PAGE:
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Development of a multi-layer gene regulatory network perturbation simulation model for host-pathogen interaction studies
Review StatusInternal Review
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Gene Regulatory Networks (GRNs) modulate the traits of an organism. Perturbation experiments which were employed to identify Trait-influencing Genes (TGs) are limited to only a few genes at once, and inadequate to identify the TGs of complex traits like disease resistance. Network modelling techniques for complex systems such as GRNs can provide a holistic system view to overcome the limitation of identifying TGs of complex traits with perturbation experiments when applied to genome-wide Next Generation Sequencing (NGS) data. This study was therefore designed to mine and identify disease-responsive genes from GRN using network perturbation technique. Small Ribonucleic Acid (sRNA) Profiles (sRNAP) from computationally annotated NGS data were combined with Gene Co-expression (GC) data and used to construct two-layer GRN Models (GRNMs). Node removal perturbation was applied to the GRNMs, and the Percentage Network Density Change (PNDC) was recorded as the network robustness measure and perturbation response. Model validation was done in three stages. The sRNAP was compared with two Published Profiles (PP) using number of Conserved sRNAs (CsRNAs), Cleaned Raw Sequences (CRS), Host sRNAs (HsRNAs) and Pathogen-derived sRNAs (PsRNAs) as parameters. The GRNMs were validated using F-Score and p-value from Analysis of Variance (ANOVA). Well-defined Gene Ontology (GO) annotation was used for biological interpretation of the results. The model was applied to GC data containing 3,146 genes, and NGS data comprising 383,105,237 sequences from five Cassava genotypes labelled as A, B, C, D and E. An automated computational pipeline was developed to annotate the NGS data across all the dataset and produced the sRNAP comprising 25,214 sRNAs and 16,436 genes involved in 105,515 interactions, used for constructing the two-layer differential GRNMs. The PNDC for ten differential GRNMs AB, AC, AD, AE, BC, BD, BE, CD, CE and DE were, -0.0086, 0.3140, -0.1315, -0.2204, - 0.1519, 0.0649, -1.6422, -0.0895, -0.6397 and -0.3999, respectively, indicating AB as the most robust and BE the least to node removal perturbation. The CsRNAs for sRNAP was 144 contrasted with 114 and 118 in the two PPs, while the CRS for sRNAP was 97.09 compared to 87.46 and 65.70 % in PP. The HsRNAs in the sRNAP ranged from 71.14 to 89.00, but were 65.90 to 73.51 and 66.90 to 70.69 % in PP. The PsRNAs range was 9.87 to 23.56, while 4.00 to 17.00 and 7.34 to 12.65 % were reported in the two PPs. The F-Score for the randomly rewired GRNMs was between 4.49 at 0.03 pvalue and 1934.00 at <2e-16 p-value, while it was between 5.26 at 0.02 p-value and 728.9 at <2e-16 pvalue for the randomly relabelled GRNMs, suggesting that the GRNMs were truly representative of the underlying biological network. The GO annotation revealed that the perturbed nodes which resulted in reduced network robustness were disease-responsive genes. The developed perturbation simulation model identified disease-responsive genes obtained through the reduced network robustness measures validated by gene ontology. This knowledge could be useful in reprogramming the gene regulatory network to obtain desirable traits.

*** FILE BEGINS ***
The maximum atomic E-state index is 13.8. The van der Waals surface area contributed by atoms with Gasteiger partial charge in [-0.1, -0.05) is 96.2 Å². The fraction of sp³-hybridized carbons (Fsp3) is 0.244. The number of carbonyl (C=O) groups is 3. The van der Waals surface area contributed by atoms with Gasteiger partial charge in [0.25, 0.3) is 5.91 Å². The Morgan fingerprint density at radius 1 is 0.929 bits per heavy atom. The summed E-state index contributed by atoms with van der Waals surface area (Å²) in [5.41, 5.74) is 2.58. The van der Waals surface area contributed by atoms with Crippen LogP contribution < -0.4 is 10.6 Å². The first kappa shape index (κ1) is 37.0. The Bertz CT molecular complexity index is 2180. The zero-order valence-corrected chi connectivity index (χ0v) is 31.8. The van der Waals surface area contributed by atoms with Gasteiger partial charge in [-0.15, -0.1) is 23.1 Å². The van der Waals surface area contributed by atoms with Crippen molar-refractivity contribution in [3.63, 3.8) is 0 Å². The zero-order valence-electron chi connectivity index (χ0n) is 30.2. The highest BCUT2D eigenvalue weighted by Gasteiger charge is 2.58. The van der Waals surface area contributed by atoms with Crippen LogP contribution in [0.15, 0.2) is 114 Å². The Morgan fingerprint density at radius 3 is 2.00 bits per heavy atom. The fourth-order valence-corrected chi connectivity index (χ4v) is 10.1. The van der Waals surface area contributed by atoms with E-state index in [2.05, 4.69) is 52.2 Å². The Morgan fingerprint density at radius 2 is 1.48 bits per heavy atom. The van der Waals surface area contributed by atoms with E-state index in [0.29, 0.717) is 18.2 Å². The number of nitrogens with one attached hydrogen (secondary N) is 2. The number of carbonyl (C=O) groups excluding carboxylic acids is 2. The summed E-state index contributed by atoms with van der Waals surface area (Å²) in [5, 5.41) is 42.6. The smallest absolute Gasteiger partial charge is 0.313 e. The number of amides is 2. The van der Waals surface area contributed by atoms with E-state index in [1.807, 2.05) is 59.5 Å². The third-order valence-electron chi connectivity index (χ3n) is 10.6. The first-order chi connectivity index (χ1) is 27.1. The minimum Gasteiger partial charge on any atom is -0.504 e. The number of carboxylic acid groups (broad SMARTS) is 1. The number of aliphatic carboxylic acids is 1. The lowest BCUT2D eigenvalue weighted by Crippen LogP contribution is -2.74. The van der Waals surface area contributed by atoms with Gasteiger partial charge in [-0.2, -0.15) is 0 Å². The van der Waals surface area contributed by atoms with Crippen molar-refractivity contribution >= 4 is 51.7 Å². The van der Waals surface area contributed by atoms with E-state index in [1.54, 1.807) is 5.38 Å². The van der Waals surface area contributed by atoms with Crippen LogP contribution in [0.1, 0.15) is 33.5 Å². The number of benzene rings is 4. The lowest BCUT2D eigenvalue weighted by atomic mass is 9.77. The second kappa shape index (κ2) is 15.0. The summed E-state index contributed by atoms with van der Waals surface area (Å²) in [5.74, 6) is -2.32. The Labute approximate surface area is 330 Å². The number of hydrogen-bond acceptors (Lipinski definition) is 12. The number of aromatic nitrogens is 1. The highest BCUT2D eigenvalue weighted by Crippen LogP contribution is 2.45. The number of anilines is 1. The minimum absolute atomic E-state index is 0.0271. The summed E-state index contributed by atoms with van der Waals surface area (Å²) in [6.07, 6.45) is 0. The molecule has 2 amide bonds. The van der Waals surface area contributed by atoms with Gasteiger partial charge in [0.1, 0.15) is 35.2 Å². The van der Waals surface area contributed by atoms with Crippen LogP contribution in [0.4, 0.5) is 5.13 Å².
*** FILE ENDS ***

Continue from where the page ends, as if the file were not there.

I acknowledge my supervisors Dr Angela U. Makolo and Dr A. Gisel, first for believing in me, and then for the patience in guiding me through the journey of this research work. Painstakingly, I have absorbed like a sponge all the mentoring and capacity-building efforts and I remain eternally grateful for these. Furthermore, I acknowledge the International Institute of Tropical Agriculture (IITA) Graduate Research Fellowship awarded to me by Dr A. Gisel to execute this research work. I would also ...